Stroke care for patients is 'in crisis'
The outcomes for stroke patients are in decline, reversing the major improvements which were made in their care in recent years, a leading specialist warned yesterday.
Prof Joe Harbison, the head of the HSE's National Stroke Programme said: "We are heading for a crisis. Our stroke services cannot even deal with the numbers we have now. We are not staying ahead of the avalanche."
He was speaking at the launch of Irish Heart's new "stroke manifesto," a blueprint setting out how preventable death and disability from the condition could be achieved.
Prof Harbison said stroke units are not able to cope with the numbers of patients who need to be admitted to them and there will be surge in cases as the population ages.
"We don't need extra money to fix things - we just need to invest in treatment so we don't have to send so many patients unnecessarily to expensive nursing home care," he added.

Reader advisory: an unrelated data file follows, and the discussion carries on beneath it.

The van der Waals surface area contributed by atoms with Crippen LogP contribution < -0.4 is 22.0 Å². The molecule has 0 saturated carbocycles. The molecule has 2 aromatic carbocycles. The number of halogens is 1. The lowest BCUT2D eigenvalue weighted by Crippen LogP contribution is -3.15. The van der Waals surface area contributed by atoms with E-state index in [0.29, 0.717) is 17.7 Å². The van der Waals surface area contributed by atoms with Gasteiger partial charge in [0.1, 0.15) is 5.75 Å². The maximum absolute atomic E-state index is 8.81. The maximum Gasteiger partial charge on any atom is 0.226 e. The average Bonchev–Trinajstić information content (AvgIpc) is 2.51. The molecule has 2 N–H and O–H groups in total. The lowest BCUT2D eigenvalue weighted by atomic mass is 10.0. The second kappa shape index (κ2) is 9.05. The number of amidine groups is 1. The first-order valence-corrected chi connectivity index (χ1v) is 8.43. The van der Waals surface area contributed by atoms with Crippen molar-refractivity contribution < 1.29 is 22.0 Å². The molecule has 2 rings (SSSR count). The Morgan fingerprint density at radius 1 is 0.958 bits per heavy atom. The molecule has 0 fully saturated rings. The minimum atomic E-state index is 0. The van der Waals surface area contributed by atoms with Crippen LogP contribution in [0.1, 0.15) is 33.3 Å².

Stroke units are twice as effective as coronary care units in reducing death and severe disability.
But no hospital in the country has a unit that is resourced to minimum international standards.
The downturn comes after significant headway was made after 2009 in improving the care of stroke patients, saving more than 200 lives a year.
However, he said there are more staff now employed in a coffee shop in St James's Hospital than there are in the stroke unit.
Patients with stroke are having to be admitted to beds which should be allocated to others .
Their average length of stay is also increasing and more are being discharged to nursing homes.